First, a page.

What is Disability Ministry?

What is disability ministry? For some churches, that may be a formal ministry with their own budget, volunteers and pastor. For smaller churches that may look much different. I recently wrote a post for the Disability and Faith Forum (which is a resource you really need to check out) on this very subject.

Here is part of the post:

I recently encountered a comment by a church leader who was asking if it was worth having a disability ministry since they “only” have about four children with special needs in their church. To be honest, this statement shocked me.

I understand what the person was saying. They were asking if that is enough children to have an organized ministry that was aimed solely at children with special needs.

But is that the definition of disability ministry? Does disability ministry require its own staff person or volunteers? Does it require its own room and time to meet? As a parent of two children with autism, I would just assume that any church that we attended would provide ministry even if there were no other children with special needs.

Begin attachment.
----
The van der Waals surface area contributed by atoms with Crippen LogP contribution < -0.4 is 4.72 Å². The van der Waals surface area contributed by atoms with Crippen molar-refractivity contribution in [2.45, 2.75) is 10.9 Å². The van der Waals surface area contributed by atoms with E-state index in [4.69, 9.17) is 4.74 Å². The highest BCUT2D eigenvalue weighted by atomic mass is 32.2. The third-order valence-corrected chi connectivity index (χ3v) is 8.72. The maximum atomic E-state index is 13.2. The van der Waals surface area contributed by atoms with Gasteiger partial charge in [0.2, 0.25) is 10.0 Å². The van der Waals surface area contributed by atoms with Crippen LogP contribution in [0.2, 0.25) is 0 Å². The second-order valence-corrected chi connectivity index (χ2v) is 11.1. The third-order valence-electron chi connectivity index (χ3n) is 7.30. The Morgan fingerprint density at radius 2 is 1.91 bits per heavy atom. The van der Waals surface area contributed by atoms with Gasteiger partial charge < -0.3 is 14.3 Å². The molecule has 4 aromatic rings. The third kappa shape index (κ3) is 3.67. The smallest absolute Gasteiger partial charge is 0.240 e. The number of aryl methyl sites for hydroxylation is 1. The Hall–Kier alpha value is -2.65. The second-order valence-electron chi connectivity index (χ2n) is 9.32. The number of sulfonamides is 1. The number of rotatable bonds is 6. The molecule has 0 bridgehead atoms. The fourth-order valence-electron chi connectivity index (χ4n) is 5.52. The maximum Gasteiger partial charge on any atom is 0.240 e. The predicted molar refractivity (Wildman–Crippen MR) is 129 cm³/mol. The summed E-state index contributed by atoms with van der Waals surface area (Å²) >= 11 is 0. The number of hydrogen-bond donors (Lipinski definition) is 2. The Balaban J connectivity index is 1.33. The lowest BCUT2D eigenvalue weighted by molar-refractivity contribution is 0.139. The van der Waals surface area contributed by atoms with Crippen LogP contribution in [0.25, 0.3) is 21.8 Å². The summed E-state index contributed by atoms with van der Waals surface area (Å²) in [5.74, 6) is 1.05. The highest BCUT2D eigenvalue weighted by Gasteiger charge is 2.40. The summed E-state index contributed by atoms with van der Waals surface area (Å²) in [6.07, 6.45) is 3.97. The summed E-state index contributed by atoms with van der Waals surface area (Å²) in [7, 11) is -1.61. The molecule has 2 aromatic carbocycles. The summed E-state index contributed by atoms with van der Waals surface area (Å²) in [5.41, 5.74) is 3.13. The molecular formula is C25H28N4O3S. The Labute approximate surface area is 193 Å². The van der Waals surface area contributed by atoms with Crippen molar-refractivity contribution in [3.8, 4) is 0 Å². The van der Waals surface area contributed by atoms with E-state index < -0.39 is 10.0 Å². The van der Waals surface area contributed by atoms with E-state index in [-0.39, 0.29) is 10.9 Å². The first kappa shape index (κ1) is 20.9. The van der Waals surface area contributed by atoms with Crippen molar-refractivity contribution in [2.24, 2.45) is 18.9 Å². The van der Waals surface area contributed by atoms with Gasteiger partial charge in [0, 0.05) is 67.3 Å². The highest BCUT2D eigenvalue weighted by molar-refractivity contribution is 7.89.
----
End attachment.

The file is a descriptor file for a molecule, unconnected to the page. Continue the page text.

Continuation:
You can read the rest of the article here.

Sunday, March 15, 2015

7 Things Churches Need to Know About Autism

This post originally appeared here.


One of my goals is to equip churches to minister to families dealing with disabilities, especially autism. I have an ebook planned on this very topic.
This post is aimed at the mid-sized to small church that suddenly has a family with a child with autism attending. What is it that the church needs to know?
Autism1. Not every child with autism is the same. You may have known a child or had a family member with autism. Do not assume that the child attending your church is the same. It would be safer to assume that the child is different.
2. Anticipate safety concerns. Not every child with autism has safety concerns but it is better to be prepared. Find out if they can be aggressive to others or if they tend to run. If so, put a plan into place.